A charity, Asthma + Lung UK, recently came out with a new report called “Alerting the Nation” that revealed the effects of toxic air on people with existing lung conditions.
According to the report that surveyed 16,000 people, around 47% of individuals suffering from COPD (Chronic Obstructive Pulmonary Disease) and over 50% of those with asthma get their symptoms triggered by polluted air. These symptoms include breathlessness, coughing, and chest tightness.
If these numbers are translated to the general population of individuals with COPD and asthma, they would total around 3.4 million affected people.
Another survey was conducted, this time among 1,000 individuals with existing lung issues. These people are considered the most vulnerable when exposed to toxic air. The survey revealed that:
- Around 47% said air pollution does not allow them to go outdoors to work out even if exercising is an essential activity for managing lung conditions.
- Thirty-three per cent prefer to stay at home when toxic air levels are high.
- Approximately 24% feel depressed or emotionally low when exposed to air pollution.
- About 17% said they do not see much of their family and friends even if they liked to because of air pollution.
- Around 10% of the respondents have had to transfer to other homes or residence to stay as far away as possible from air pollution. This is an option that’s not available (or financially feasible to others).
Generally, around six million people over 65 years old are affected by toxic air in England.
What’s in the air?
Air pollution is caused by many factors and one of these is fine particulate matter, the most common of which is PM2.5. The diameters of pollutants that belong to this category of fine particulate matter are less than 2.5 micrometres, which means these particles are very small and can easily pass through the lungs and the bloodstream. PM2.5s are capable of damaging some organs and blood vessels.
While PM2.5s do not have known safe limits, the WHO has specified recommendations set at 10 micrograms or less per cubic metre. In the UK, the government has set the PM2.5 legal limit at a level that is two times higher than the WHO recommendations – 20 micrograms per cubic metre. Asthma UK, along with the British Lung Foundation (BLF), is urging the government to further bring down the limit to within the WHO recommended level.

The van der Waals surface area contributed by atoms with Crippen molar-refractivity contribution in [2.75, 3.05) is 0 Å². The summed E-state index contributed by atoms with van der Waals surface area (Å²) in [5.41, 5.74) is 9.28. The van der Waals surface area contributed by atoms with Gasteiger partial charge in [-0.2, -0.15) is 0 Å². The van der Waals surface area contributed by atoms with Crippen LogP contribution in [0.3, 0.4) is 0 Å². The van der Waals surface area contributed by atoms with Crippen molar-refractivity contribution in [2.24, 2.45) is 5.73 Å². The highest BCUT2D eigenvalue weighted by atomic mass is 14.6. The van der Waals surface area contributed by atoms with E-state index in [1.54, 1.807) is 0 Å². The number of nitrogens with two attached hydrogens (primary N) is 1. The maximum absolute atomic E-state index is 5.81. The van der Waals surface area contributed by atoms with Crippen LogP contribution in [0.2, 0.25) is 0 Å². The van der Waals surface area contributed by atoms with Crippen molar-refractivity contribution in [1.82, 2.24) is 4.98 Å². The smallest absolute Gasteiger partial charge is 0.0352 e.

Air pollution, specifically particulate matter, affects everyone. However, its impact is especially tough and often devastating to the older population. Exposure to toxic air can easily result in the weakening of their lungs; they can also develop lung disease.
According to data gathered in 2019 by the Asthma UK report, care homes throughout the UK are seriously affected by air pollution. Many of them have air pollution black spots. In fact, all single care homes in the 36 local authorities are situated in areas that have PM2.5 levels over the WHO limits. These areas were identified to be:
- Epping Forrest
Aside from the care homes, the report also discovered thousands of GP practices and hospitals that are located in areas with non-compliant levels of particulate pollution.
Air pollution can negatively impact human health, with those regularly exposed possibly developing problems such as cardiovascular diseases and lung cancer. Some cases have also proven that toxic air exposure may be related to cognitive decline, specifically dementia.
BLF Medical Director Dr. Nick Hopkinson said that in the UK, toxic air has become a major health problem. Every year, the number of premature deaths due to air pollution totals between 30,000 and 40,000.
The UK is also one of the countries greatly affected by the Dieselgate diesel emissions scandal that broke in 2015. Although it was the US authorities that first discovered defeat devices in Volkswagen’s diesel vehicles, the problem quickly spread throughout Europe and the UK. In a matter of years, Mercedes-Benz and other carmakers were also implicated in the scandal.
Defeat devices are designed to detect when a vehicle is in lab testing and artificially reduce emissions levels. The emissions stay within the World Health Organization’s regulated limits.
However, when the vehicles are taken out and driven in real-world road conditions, the defeat devices revert to the original emissions levels, which are multiple times higher than the EU and WHO standards. As such, the vehicles emit excessive volumes of NOx or nitrogen oxides.
NOx is a major contributor to toxic air in the UK. It is primarily composed of nitric oxide (NO) and nitrogen dioxide (NO2) and is responsible for the forming of acid rain, smog, and ground-level ozone (the bad ozone). It also has harmful effects on human health as individuals exposed to NOx emissions can develop serious health issues, including premature death.
Drivers whose cars are affected by the defeat devices are encouraged to take action against their manufacturers so they can be compensated for the inconvenience, mis-selling, and the devastating effects on the environment and human health. Manufacturers like VW and Mercedes shall be held accountable for their actions.